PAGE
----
Feeding Deer in Nara, Japan | A Unique Wildlife Encounter
Nara, Japan, is famous for its deer park, which is home to around 10,000 deer. The park was established in 1872 and has been open to the public since then. But this is no ordinary deer park! Discover all you need to know about feeding deer in Nara, Japan and their unique behaviours. Plus, detailed guidance on how to get there and what to do in the area.
Feeding Deer in Nara, Japan Contents
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Where is Nara Park, Japan?
Nara Park is a city located in the Chiba Prefecture of Japan that makes a simple and easy day trip from Kyoto or Osaka. It is a popular area to visit due to the unique Japan deer that live there.
To get from Kyoto to Nara: Travel 45 minutes on the Nara Line from Kyoto Station to Kintetsu Nara Station. Then take a 20 minutes walk to the deer park, or catch a bus. If you catch the local train to the JR Nara station, this will take longer, and there will be an additional 10 minutes of walking. However, this route is a bonus if you have a JR Rail pass.
To get from Osaka to Nara: Travel 35 minutes on the limited rapid express from Osaka-Namba to Kintetsu Nara Station (the regular express train is cheaper and only takes 5 minutes longer).
You also have the option to visit the deer park by organised tour if you want to just sit back and relax and have everything taken care of for you.
Where to Stay in Nara?
Nara is only a small Japanese city, but it was once the ancient capital of Japan. So if you want to limit how much you travel in a day, an overnight stay will mean you can see what the city has to offer beyond the deer in Japan. There are many places to stay and the prices are much more affordable than other cities. Check out the map below.
What kind of deer are in Nara, Japan?
Deer are native to Asia and Europe, and the Deer park in Japan is now home to them in abundance.
There are two types of Nara deer in the Park: fallow deer and sika deer.
Sika deer, in particular, are now more common in Japan than in Vietnam, where they originated. They’re even now commonly called Japanese deer. You can identify them with their spotted backs. Both species are herbivores and feed on grasses and plants.
People often wonder whether ‘Nara’ means deer in Japanese. It doesn’t; it means “the land of the rising sun,” so there is no formal correlation.
When is feeding deer in Japan possible?
In Japan, feeding deer is a tradition that dates back centuries. Japanese people consider Deer as sacred animals, and people often feed them during festivals or when they visit temples.
That being said, you don’t have to wait for a special event to see the deer in Japan as Nara deer is free to enter all year round. If you plan to travel during the Fall, don’t forget your packing list for Autumn in Japan.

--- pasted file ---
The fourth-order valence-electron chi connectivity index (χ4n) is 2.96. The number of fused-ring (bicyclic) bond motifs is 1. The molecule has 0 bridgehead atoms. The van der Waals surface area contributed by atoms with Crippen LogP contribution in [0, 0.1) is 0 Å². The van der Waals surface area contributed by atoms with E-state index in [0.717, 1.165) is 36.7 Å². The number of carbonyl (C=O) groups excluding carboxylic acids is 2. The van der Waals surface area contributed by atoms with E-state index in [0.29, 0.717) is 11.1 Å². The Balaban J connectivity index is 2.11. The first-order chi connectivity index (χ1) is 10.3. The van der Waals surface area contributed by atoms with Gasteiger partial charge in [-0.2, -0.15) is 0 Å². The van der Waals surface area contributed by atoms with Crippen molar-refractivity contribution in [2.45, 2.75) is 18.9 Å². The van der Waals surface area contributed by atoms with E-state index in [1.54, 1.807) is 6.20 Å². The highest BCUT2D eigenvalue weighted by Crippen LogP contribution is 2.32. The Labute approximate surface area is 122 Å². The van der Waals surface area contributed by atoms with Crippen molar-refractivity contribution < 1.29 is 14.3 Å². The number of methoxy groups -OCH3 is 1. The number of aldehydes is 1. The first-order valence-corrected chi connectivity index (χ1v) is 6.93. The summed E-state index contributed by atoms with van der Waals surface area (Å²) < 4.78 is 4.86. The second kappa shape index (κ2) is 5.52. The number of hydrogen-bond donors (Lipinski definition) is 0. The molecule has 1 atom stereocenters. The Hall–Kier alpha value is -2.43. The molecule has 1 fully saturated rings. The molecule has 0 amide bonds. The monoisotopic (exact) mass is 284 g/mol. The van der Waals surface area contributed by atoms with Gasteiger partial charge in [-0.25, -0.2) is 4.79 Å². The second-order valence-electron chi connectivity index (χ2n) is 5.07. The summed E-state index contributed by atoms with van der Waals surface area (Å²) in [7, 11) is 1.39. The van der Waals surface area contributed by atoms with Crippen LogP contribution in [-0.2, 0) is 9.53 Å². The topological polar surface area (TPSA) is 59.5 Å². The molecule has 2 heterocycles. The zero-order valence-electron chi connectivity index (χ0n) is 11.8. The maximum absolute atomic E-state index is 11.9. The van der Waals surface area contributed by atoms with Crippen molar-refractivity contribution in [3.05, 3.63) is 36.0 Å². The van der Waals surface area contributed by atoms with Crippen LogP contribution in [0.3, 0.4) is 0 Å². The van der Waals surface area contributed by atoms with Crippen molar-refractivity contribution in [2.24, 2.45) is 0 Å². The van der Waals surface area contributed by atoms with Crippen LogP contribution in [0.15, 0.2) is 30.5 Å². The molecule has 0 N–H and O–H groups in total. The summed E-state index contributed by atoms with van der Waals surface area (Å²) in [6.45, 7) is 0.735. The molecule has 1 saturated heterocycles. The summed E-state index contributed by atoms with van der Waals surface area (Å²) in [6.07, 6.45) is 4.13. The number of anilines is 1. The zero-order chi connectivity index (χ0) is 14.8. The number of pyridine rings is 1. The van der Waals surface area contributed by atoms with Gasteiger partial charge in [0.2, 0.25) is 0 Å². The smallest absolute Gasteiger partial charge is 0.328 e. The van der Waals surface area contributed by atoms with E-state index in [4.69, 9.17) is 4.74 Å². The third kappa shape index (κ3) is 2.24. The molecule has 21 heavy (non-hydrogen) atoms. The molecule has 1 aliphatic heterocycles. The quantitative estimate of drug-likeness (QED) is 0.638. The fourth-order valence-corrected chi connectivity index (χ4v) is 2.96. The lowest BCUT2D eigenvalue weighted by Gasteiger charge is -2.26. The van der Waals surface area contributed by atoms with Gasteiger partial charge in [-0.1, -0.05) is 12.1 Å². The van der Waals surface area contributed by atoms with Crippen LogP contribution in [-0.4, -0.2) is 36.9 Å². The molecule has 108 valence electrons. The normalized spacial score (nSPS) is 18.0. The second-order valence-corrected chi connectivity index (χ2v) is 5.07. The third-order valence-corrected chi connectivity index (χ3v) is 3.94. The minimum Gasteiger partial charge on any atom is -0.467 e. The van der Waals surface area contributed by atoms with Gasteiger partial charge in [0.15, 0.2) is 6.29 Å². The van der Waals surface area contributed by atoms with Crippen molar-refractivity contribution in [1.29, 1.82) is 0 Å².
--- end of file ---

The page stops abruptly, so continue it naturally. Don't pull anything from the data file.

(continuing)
Once you’ve seen the sacred bowing deer, you can also explore other beautiful places.
Just a short walk east in the park is the Todaiji Temple complex, which houses several marvelous Buddhist temples. The temple is open during the following hours:
- 7:30 am to 5:30 pm between April and October
- 8:00 am to 4:30 pm from November through March
Todaiji Temple is a UNESCO World Heritage site, and admission costs 500 yen.
You can also elect to see the great sites through a walking tour from an experienced local guide.
What to expect when feeding deer in Nara Japan
The sacred deer of Nara Park is a national treasure of Japan. However, it is also important to remember that the Nara deer are wild animals and practice an air of caution around them.
To get the proper ‘bowing deer of Japan’ experience, you will likely purchase deer crackers (Shika senbei) during your visit. These special crackers are a registered trademark of the Foundation for the Protection of Deer in Nara. Therefore when handing over your 200 yen to buy them, you can be happy that some of the profits go towards deer conservation. You can buy them in the stores that you pass by or from street vendors at the park itself.
Despite many tourists feeding deer in Nara Park Japan, there will always be hungry deer ready and waiting for you. Please do not feed them human food as this is not part of their natural diet.
If you buy the rice crackers, then open them away from the deer. Speaking from experience, it can be intimidating when you have such large, magnificent creatures suddenly surround you because they know you’ve got delicious food. Also, while the Japan deer are tame, they have big antlers, and you don’t want to be on the receiving end of a nudge with those.
If you’re with other people, share the deer crackers amongst yourselves and approach no more than a couple of deer. Before offering the cracker, take a bow and watch with delight as the deer bow back.
Feeding deer in Nara Japan in Summary
A trip to Japan isn’t complete without an experience with the famous deer in Nara city. The deer in Japan are like no other I have ever encountered, and they are truly majestic. In addition, Nara city itself is a great town with a fantastic selection of stores, street food and souvenirs.
Have you been to Nara park Japan? What was your experience? I’d love to know how you found the deer and if there is anything else you would recommend? Let me know in the comments.
You might also like to read:
- Weird Things To Do In Shinjuku, Tokyo
- Ultimate Japan Itinerary 10 Days for First Timers
- Top 10 Things to do in Kyoto, Japan for First Timers
- Best Places to Travel in Asia in March
Do you want to explore Japan but feel overwhelmed with the extensive planning involved?
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